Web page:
The oral tradition is that when she was 21, Jane was taken to meet her Somerset relations. Looking at her father John’s diaries, the trip that would most likely be this one was in May 1871 when he visited London and Somerset, but the diaries do not mention if he was accompanied by Jane.

The information on William’s early life is supported by the review of the documentary trail he left as described in William Puttock.

Numerous members of the family told Daphne that the family was unhappy about Jane and William’s betrothal and were glad when, about five years after William had left for the Antipodes, it looked as if Jane was likely to marry someone else. When asked, multiple family members freely told Daphne this “more suitable” man’s name, which has now been forgotten. Here Daphne, as documentarian, had a dilemma because Babs and her family categorically denied these stories. Daphne decided not to hurt Jane’s family’s feelings.

Our only other sources of information on Jane’s next few years are from her father John’s diaries and Australian records.

31/8/1882   W Puttock came
19/10/1882 Jane married to William Puttock
8/12/1882   Jane & Wm from Ireland
23/2/1883  W Puttock from London
28/2/1883  Jane & Willm left for New Zealand

William and Jane travelled on SS Glengoil from London, probably via Plymouth, Cornwall docking at Adelaide on 29 April 1883 then Melbourne and finally Sydney where they disembarked on 10 May 1883

Cropped image of ships list showing W. Puttock and Jane Charity Puttock in Second Class & Steerage.

30/6/1883  Recd letters from Sydney & papers
1883 Birth:   John W Puttock to William Puttock and Jane Charity, Maitland West, NSW
1883 Death: John W Puttock, parents William & Jane, Wallsend, NSW

In the 1960s Babs told Daphne that baby John died when he was two months old.
10/11/1884 Letter from Jane
12/9/1887   Letters … Jane’s coming from Australia
23/9/1887  Letter from Jane from Naples
26/9/1887  Jane arrived from Australia

Babs related that Jane stayed for a while with her parents in Lovington, Somerset then took a drapery business in Bristol and made a home for her family – William returned and joined them there after his Australian tour. A few months before Emma Agnes “Babs” was born on October 12th 1889, Jane sold her business and moved to a private house in Bristol. Three months after Babs was born, William had a breakdown and the family thought it would be best for him to return to a warmer climate for a season.”

7/11/1887     Letter containing w. Puttock’s draft for £100 returned from Australia & lodged in ??y’s Bank C Cary
26/12/1887 Baptized Jane’s children at N Barrow
6/1/1888    To Yeovil consulting Mr D?? on Jane’s business
31/1/1888   Jane to Yeovil
27/2/1888  Bristol for Jane
26/3/1888  Jane left for Bristol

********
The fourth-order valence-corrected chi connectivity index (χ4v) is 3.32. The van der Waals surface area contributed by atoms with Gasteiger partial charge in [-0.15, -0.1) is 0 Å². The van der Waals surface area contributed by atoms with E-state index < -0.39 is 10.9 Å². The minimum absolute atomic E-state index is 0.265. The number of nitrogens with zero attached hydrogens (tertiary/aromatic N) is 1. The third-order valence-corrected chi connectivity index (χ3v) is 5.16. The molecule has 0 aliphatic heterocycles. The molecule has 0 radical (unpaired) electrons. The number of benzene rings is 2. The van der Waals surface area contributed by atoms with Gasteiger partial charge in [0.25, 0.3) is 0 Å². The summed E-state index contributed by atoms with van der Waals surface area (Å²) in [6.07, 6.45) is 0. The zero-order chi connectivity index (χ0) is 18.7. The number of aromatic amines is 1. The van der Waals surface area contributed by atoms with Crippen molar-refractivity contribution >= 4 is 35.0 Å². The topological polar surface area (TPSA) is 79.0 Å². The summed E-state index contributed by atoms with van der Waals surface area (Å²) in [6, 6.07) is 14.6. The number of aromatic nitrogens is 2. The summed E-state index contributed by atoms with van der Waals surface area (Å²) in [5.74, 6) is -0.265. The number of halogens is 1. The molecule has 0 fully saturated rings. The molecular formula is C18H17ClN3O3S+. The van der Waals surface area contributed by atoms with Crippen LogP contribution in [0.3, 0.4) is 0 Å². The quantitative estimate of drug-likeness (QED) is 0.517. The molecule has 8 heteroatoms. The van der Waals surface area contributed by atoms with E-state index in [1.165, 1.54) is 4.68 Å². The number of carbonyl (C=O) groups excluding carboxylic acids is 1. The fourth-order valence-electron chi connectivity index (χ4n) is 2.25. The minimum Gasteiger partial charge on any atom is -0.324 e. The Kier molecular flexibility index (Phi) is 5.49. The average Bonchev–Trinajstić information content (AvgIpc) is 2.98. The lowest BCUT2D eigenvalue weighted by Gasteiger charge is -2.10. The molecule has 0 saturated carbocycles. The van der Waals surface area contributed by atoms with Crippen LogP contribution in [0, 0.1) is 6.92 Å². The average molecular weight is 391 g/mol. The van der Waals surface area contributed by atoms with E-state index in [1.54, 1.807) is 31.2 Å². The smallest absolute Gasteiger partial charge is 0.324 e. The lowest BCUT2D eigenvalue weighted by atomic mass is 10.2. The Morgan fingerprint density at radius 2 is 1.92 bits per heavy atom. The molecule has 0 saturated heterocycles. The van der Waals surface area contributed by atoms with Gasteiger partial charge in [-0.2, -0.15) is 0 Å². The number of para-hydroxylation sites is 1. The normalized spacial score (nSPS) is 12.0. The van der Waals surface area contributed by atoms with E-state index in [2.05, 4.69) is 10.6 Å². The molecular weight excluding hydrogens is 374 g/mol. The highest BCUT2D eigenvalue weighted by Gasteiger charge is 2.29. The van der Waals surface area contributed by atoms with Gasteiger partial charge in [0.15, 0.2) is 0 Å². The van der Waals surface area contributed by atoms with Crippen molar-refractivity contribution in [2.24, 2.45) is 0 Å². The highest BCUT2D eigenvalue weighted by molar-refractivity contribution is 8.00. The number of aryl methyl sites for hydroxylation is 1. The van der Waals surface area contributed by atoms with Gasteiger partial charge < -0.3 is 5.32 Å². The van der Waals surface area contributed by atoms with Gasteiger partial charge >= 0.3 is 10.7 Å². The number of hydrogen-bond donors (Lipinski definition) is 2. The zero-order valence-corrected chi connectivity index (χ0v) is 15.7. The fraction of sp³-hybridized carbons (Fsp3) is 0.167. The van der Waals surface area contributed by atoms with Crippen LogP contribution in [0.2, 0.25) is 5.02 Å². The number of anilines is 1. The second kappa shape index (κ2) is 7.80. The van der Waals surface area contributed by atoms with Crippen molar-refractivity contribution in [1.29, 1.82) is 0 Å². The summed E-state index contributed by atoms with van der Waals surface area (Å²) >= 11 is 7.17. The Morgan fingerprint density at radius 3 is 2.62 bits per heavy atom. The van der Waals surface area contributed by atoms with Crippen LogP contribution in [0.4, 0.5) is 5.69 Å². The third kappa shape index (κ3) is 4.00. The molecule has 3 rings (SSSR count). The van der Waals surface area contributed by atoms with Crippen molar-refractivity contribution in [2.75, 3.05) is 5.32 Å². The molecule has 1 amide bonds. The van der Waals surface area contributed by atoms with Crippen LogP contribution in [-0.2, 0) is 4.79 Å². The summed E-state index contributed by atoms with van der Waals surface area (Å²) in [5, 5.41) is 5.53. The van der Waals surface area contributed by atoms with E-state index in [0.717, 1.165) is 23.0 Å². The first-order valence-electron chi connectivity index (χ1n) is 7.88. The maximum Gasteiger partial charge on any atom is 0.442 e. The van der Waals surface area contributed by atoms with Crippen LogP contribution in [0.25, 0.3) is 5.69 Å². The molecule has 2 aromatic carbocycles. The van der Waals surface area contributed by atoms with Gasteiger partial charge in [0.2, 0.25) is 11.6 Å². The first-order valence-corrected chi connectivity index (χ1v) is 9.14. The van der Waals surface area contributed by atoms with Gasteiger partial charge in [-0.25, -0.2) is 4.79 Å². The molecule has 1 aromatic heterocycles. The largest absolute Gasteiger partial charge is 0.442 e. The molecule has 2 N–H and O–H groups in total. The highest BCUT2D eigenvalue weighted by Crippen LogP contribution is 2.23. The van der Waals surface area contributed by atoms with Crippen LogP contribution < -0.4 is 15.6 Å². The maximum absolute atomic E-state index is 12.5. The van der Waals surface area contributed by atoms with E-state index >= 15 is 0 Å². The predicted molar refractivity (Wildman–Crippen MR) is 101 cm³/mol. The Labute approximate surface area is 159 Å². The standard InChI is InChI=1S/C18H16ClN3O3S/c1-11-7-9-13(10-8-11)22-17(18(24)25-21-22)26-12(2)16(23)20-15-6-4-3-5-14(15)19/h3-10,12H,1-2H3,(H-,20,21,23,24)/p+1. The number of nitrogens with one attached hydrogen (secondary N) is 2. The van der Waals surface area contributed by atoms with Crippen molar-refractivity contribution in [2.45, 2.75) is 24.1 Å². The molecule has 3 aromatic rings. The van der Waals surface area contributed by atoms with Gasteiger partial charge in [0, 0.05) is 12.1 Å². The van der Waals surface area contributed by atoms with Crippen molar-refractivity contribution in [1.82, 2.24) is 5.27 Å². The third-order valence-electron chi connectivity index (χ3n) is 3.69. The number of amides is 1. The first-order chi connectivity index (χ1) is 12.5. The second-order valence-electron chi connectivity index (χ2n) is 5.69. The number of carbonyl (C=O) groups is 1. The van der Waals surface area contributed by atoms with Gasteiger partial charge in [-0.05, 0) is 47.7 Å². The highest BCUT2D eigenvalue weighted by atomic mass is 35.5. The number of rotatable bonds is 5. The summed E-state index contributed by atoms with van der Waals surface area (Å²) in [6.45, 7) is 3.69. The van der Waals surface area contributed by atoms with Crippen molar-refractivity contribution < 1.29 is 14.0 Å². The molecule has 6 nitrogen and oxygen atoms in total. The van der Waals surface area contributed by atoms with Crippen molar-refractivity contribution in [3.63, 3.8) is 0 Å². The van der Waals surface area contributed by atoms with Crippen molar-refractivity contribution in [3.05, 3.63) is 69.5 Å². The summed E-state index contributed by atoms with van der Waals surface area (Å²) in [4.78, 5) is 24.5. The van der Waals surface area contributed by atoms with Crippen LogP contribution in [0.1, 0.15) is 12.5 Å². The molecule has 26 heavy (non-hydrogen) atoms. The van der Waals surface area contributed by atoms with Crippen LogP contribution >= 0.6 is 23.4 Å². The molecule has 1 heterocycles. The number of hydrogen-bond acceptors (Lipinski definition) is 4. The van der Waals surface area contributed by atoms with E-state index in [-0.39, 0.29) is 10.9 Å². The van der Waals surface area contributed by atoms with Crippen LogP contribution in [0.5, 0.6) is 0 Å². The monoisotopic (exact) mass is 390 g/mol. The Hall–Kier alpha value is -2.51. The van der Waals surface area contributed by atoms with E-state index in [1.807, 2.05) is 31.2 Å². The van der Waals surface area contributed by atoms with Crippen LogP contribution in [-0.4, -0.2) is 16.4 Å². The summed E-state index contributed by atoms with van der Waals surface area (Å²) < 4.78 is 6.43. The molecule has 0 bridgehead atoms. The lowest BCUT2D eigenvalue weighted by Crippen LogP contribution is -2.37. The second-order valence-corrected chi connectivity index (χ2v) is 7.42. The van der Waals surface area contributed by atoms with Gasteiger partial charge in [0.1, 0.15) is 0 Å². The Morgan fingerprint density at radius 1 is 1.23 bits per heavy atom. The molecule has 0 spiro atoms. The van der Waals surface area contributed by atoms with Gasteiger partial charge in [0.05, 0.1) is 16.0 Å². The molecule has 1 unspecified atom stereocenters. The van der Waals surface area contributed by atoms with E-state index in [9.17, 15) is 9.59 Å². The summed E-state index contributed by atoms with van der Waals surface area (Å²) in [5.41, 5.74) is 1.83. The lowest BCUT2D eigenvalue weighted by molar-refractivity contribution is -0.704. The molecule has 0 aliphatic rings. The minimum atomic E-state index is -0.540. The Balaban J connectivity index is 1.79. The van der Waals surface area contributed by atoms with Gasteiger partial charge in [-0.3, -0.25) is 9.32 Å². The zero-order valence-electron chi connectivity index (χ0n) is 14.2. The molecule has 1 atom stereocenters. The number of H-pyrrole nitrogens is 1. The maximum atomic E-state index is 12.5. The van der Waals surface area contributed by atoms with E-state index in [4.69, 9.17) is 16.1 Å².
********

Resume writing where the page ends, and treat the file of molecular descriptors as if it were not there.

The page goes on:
14/2/1889  To Bristol settled with Willm Puttock
18/4/1889  Jane & children from Bristol
12/10/1889   Emma Agnes (Babs) born in Bristol
17/10/1889   Sent sack of vegetables to Bristol
13/12/1889   Bristol W Puttock’s affair
20/12/1889  Sparkford to meet Jane & children
21/12/1889  To Sparkford Brot Jane & children home
7/1/1890      W.Puttock came

At this point the oral tradition says that William returned to Australia, where he died. In 2012 we are unable to follow William’s fortunes after he left his family in 1889 but hope to do so as more Australian and New Zealand records become available online.

11/3/1890  Took cottage for Jane
9/4/1890    To Keinton with Jane’s furniture
10/4/1890  Jane & children left for Keinton
17/8/1890  Baptized EA Puttock at Keinton Church

Jane Charity Oram 1849 – 1945

Keinton refers to Keinton Mandeville where Jane and her children were living during the 1891 census. From there they moved a few miles east to Dairy House, Lovington close to Charity Farm where Jane’s parents were living. Babs had a “marvellously happy childhood” at Lovington. In September 1892 John and Jane moved five miles south to Little Weston while Jane and her family remained in Lovington until after the 1901 census. Babs has left us her interesting memories of visits to Little Weston.

Jane moved to Little Weston to live with her parents when her mother was in her mid-seventies.

9 /4/1904   To Lovington – Jane moving

John gives no hint as to where Jane was moving to. The Puttocks visited Little Weston later in April then there are no references to Jane and only one of Lovington until:

29/9/1905  Jane moved here

Babs continued to say that Jane remained in Little Weston until 18 months after her parents died.  Jane died in April 1906 and John in April 1907.  Jane then moved to Somerton where she bought a millinery business for her daughter, Babs. This business was sold in 1911 when Babs married William Fox – and Jane went to live with them in Yeovil until her death in 1945.

Grave of Jane Charity Puttock and her daughter Jane Caroline Burge nee Puttock

Babs finished her story with a tribute to Jane: “It was a pleasure to care for her and nurse her. We were very happy together. Mother was good company and loved by all. She was with us for 34 years. Her wish was that when the time came she be laid to rest as near her parents’ graves as possible [in Weston Bampfylde Churchyard] – which we did.”